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Eradicating Yourself from Toxic Relationships

By HERWriter
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Toxic relationships are bad for your health, emotionally and physically.

Emotional vampires, financial terrorists, "Debbie Downers," gold-diggers, social climbers and "users" are all toxic personality types. Most of these toxic individuals are deliberate in their actions, but others are clueless in how their actions cause you harm.

The worst of these toxic individuals do not have your best interests at heart. Their intent is to destroy or undermine your confidence so they can gain some form of power, money or social status. These toxic people are bottom-feeders who know how to manipulate and do not think twice about lying. Many times, lying is second nature to these individuals. Many of them are borderline sociopaths.

There is an underlying psychological issue beneath the toxic individual’s negative and harmful behavior. Their issues need to be addressed by a professional like a therapist or psychologist. The last thing you want to do is act as their personal therapist.

The most important thing to realize is that you cannot change the toxic person’s behavior. However, you can change your behavior and how you react to the toxic individual.

If you are in a toxic relationship, here are some tips to eradicate yourself from the destructive relationship:
• The first thing you need to do is identify if you are in a relationship with a toxic tart or toxic thug. If you are unsure about the relationship, you can take Dr. Lillian Glass’ Toxic People Quiz at http://www.drlillianglass.com/quizzes/toxic-people-quiz/.
• Next, accept responsibility for the relationship.
• All healthy relationships have boundaries. First, think about the types of boundaries you desire in your relationships. Second, set these boundaries and don’t be afraid to say no. Also, call out the toxic individual’s bad behavior. Tell the toxic individual his or her words or actions are mean or disrespectful.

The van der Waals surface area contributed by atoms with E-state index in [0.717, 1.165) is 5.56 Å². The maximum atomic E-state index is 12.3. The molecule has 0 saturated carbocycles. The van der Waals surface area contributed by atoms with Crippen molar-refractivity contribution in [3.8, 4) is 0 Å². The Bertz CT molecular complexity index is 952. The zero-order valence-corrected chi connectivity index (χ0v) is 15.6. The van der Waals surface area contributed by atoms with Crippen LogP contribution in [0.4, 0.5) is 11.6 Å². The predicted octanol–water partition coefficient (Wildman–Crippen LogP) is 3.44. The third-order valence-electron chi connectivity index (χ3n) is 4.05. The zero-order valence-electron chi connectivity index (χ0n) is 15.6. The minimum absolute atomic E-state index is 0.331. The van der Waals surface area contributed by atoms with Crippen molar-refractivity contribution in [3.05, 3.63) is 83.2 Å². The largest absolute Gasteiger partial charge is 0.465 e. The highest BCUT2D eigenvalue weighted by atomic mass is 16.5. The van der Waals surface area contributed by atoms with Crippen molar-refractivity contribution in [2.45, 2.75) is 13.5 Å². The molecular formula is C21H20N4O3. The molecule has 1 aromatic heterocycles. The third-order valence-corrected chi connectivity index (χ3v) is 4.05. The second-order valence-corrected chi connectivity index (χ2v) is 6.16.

• Decide if the relationship is worth saving. One key thing to remember is that almost all toxic relationships explode when they end. Also, ask yourself, will this person alter his or her behavior if you tell him or her, “I feel we are in a toxic relationship and things need to change."?
• Professional help. Consider discussing this matter with a psychologist or psychiatrist. Also, suggest the toxic individual do the same. If your toxic friend reacts negatively, explain that you only have his or her best interests at heart and you are making an effort to help your friend address his or her issues.
• Minimize your time with this individual.
• Consider ending the relationship. It is very difficult to end any type of relationship, especially a relationship in which you may be heavily invested. However, your well being is number one and this toxic individual is causing you harm emotionally and/or physically.

If you are in a toxic relationship at work or with a family member, it may be difficult to end the relationship. However, there are additional strategies to manage the relationships. Additional sources include:
• Toxic Relationships: How to Regain Lost Power in Your Relationship by Kimberly J. Brasher
• I Thought I Was the Crazy One: 201 Ways to Identify and Deal with Toxic People by Amorah
• Toxic Relationships and How to Change Them: Health and Holiness in Everyday Life by Dr. Clinton McLemore
• Toxic People: 10 Ways Of Dealing With People Who Make Your Life Miserable by Dr. Lillian Glass Ph.D.


Reviewed June 21, 2011
Edited by Alison Stanton

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We value and respect our HERWriters' experiences, but everyone is different. Many of our writers are speaking from personal experience, and what's worked for them may not work for you. Their articles are not a substitute for medical advice, although we hope you can gain knowledge from their insight.

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